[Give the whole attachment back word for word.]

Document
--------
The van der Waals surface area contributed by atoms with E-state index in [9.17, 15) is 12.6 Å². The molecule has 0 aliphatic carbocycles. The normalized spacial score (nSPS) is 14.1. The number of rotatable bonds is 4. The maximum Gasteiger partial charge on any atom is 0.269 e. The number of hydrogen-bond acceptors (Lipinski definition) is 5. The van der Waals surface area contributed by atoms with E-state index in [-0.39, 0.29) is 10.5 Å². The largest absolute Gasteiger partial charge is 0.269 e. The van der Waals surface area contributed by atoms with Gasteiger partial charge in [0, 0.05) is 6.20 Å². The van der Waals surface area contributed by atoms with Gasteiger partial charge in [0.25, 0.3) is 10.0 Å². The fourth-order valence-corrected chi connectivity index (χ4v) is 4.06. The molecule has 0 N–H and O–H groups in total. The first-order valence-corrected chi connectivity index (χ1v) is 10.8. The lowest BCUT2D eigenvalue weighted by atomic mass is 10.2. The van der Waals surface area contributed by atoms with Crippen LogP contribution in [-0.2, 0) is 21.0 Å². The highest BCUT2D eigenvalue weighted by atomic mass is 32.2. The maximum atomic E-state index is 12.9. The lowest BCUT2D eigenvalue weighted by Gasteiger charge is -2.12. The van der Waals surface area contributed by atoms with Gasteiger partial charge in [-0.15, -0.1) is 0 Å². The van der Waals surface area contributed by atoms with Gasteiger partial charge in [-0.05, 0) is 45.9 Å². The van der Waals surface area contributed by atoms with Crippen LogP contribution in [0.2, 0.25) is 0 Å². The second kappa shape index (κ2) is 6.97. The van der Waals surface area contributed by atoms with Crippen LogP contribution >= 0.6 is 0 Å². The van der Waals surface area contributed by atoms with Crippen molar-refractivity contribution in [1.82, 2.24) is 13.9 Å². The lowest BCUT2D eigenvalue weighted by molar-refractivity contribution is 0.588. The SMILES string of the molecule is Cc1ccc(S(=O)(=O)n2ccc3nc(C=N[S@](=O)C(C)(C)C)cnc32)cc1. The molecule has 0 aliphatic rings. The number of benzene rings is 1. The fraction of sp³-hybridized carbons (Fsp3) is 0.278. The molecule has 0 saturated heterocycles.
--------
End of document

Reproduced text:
The van der Waals surface area contributed by atoms with E-state index in [9.17, 15) is 12.6 Å². The molecule has 0 aliphatic carbocycles. The normalized spacial score (nSPS) is 14.1. The number of rotatable bonds is 4. The maximum Gasteiger partial charge on any atom is 0.269 e. The number of hydrogen-bond acceptors (Lipinski definition) is 5. The van der Waals surface area contributed by atoms with E-state index in [-0.39, 0.29) is 10.5 Å². The largest absolute Gasteiger partial charge is 0.269 e. The van der Waals surface area contributed by atoms with Gasteiger partial charge in [0, 0.05) is 6.20 Å². The van der Waals surface area contributed by atoms with Gasteiger partial charge in [0.25, 0.3) is 10.0 Å². The fourth-order valence-corrected chi connectivity index (χ4v) is 4.06. The molecule has 0 N–H and O–H groups in total. The first-order valence-corrected chi connectivity index (χ1v) is 10.8. The lowest BCUT2D eigenvalue weighted by atomic mass is 10.2. The van der Waals surface area contributed by atoms with Crippen LogP contribution in [-0.2, 0) is 21.0 Å². The highest BCUT2D eigenvalue weighted by atomic mass is 32.2. The maximum atomic E-state index is 12.9. The lowest BCUT2D eigenvalue weighted by Gasteiger charge is -2.12. The van der Waals surface area contributed by atoms with Gasteiger partial charge in [-0.15, -0.1) is 0 Å². The van der Waals surface area contributed by atoms with Gasteiger partial charge in [-0.05, 0) is 45.9 Å². The van der Waals surface area contributed by atoms with Crippen LogP contribution in [0.2, 0.25) is 0 Å². The second kappa shape index (κ2) is 6.97. The van der Waals surface area contributed by atoms with Crippen LogP contribution >= 0.6 is 0 Å². The van der Waals surface area contributed by atoms with Crippen molar-refractivity contribution in [1.82, 2.24) is 13.9 Å². The lowest BCUT2D eigenvalue weighted by molar-refractivity contribution is 0.588. The SMILES string of the molecule is Cc1ccc(S(=O)(=O)n2ccc3nc(C=N[S@](=O)C(C)(C)C)cnc32)cc1. The molecule has 0 aliphatic rings. The number of benzene rings is 1. The fraction of sp³-hybridized carbons (Fsp3) is 0.278. The molecule has 0 saturated heterocycles.